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Homework 6 - elevator scheduling

This is our first 10 point, 2 week homework. Compared to our previous (5 point) homeworks, there will be less emphasis on basic programming skills (which it is hoped you have acquired enough of by now), and more on algorithmic or system particulars. While the homework is due 2 weeks from now, you are encouraged to start early, so you can take full advantage of office hours.

This time, we continue our work with the elevator controller, based on the solution for hw5. See the lecture on Monday Feb 15 for a discussion of how that solution works.

However, this time, the multithreaded/concurrent programming aspects are less of a concern (they are mostly taken care of by the hw5 solution), and scheduling is our focus. A few things have changed, to make things a little more interesting:

  • like in a normal building, passengers are more likely to travel to or from the bottom floor.
  • passengers take several trips on the elevator, separated by a short random delay
  • each run has a fixed duration, rather than a fixed number of trips
  • our goal is to maximize throughput (number of trips), under different sets of constraints.
The provided homework template does a reasonable job of maximizing "throughput". However, it does this at the expense of fairness.

HINT: for all of these, the complexity (as in run-time CPU consumption) of your solution is not of great importance: my solutions are quite inefficient, but still only use less than 15% of the CPU.

Trip Time Fairness

With the template solution, some trip requests take a long time to complete (from request to exiting at the requested floor), and others go quickly. The difference between min and max is often more than 20x. Provide a solution where the max trip duration is no more than 2x the mean trip duration, over all passengers.

HINT: a FIFO solution would probably work well here.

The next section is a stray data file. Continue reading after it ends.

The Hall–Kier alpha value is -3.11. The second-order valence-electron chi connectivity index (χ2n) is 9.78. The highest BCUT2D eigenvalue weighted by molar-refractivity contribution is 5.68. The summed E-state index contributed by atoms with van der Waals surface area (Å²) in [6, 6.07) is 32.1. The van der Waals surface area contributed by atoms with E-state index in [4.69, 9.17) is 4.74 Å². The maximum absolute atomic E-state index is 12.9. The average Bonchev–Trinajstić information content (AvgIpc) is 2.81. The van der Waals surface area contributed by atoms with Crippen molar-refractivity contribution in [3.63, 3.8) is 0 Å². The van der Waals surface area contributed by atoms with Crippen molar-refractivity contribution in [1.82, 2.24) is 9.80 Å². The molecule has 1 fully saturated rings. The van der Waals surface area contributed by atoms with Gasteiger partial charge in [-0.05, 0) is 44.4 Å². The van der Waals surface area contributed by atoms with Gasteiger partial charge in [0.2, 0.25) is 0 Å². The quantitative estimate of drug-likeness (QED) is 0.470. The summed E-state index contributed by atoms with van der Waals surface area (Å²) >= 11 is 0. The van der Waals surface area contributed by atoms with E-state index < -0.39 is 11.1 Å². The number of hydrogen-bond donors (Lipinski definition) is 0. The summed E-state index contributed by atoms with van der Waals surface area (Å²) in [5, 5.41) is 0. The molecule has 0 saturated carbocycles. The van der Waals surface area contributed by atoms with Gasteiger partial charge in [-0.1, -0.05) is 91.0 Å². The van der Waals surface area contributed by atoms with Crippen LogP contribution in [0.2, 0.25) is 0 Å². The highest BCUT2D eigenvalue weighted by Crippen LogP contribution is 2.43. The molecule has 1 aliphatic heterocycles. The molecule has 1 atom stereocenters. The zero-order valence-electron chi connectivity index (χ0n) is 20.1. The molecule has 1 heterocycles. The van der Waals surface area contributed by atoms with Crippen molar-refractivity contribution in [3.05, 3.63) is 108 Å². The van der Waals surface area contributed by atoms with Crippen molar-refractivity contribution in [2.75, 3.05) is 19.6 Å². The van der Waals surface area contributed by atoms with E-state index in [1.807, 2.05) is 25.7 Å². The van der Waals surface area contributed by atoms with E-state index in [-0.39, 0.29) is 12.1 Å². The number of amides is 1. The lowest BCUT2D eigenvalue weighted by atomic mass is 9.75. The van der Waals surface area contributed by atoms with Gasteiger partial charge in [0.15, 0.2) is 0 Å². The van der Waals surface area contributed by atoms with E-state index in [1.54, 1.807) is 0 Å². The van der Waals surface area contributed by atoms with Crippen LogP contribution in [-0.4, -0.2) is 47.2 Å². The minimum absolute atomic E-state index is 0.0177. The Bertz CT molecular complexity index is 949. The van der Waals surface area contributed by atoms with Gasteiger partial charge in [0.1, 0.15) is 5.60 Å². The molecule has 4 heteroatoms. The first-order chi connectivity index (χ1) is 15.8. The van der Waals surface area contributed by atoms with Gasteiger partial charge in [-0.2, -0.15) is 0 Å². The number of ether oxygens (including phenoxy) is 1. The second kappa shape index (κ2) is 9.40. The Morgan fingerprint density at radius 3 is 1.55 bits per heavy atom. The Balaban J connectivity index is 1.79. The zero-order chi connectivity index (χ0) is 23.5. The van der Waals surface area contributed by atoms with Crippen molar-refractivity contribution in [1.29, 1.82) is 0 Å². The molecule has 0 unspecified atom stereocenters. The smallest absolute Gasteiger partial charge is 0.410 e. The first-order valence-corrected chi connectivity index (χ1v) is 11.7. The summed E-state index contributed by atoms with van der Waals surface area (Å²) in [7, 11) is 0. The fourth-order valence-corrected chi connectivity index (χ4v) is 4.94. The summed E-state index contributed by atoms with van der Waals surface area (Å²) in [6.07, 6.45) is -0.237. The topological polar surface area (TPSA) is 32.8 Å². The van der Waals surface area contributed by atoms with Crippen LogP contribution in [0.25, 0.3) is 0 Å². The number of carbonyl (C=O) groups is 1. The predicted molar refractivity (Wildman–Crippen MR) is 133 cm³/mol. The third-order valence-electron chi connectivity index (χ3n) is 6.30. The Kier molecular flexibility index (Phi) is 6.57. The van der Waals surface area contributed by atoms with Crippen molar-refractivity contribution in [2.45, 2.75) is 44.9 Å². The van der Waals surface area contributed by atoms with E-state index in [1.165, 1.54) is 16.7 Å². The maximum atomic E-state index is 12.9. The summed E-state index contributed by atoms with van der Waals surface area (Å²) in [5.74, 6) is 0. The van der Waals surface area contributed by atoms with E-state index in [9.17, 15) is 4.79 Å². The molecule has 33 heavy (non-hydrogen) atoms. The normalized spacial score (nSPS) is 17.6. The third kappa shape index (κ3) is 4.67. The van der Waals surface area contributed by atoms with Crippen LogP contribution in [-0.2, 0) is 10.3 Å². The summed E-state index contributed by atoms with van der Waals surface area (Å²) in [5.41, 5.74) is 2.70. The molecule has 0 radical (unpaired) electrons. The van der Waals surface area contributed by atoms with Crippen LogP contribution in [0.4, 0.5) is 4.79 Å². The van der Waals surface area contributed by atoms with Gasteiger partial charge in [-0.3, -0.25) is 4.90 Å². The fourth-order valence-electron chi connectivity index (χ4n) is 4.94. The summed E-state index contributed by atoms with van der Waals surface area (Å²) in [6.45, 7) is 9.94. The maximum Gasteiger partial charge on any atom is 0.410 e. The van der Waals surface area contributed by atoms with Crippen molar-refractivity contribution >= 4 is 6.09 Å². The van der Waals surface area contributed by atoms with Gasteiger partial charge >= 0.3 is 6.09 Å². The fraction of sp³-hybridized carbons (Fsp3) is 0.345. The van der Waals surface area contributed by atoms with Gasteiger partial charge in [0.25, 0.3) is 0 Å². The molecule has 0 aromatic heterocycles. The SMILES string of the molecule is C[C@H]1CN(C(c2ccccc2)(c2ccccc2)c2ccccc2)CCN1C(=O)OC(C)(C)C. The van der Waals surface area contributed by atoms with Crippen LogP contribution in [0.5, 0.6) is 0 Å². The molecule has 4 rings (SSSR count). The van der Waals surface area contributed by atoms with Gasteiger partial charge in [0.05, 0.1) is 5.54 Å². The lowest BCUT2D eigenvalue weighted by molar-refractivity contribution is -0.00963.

Turn-in requirement: put your entire solution in a file called hw6i1.c

Static passenger prioritization

The passengers that use the elevator the least happen to be the most important passengers, and should get priority service. Here, you may assume that a higher-numbered passenger (as provided in passenger_request) is a higher-priority passenger. Provide a solution where higher-priority passengers reliably receive better service (shorter mean and max trip times) than lower-priority passengers, but make sure that no passenger completes less than half as many trips than the highest priority passenger.

HINT: here, a weighted round-robin solution may be a good idea.

Turn-in requirement: put your entire solution in a file called hw6i2.c

Dynamic passenger prioritization

Here, do the same thing as in static passenger prioritization, but do not assume that the passenger number corresponds to their priority (we will use a modified main.c). Instead, have your solution base priority on inter-request time: passengers that issue frequent requests have lower priority than those that issue infrequent requests.

HINT: you'll need to compute the mean inter-arrival time of requests. To do this, use gettimeofday() to get times, and an exponentially weighted moving average (EWMA) to compute the mean over time.

Turn-in requirement: put your entire solution in a file called hw6i3.c

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Topic revision: r3 - 2011-02-14 - 16:40:20 - Main.jakob
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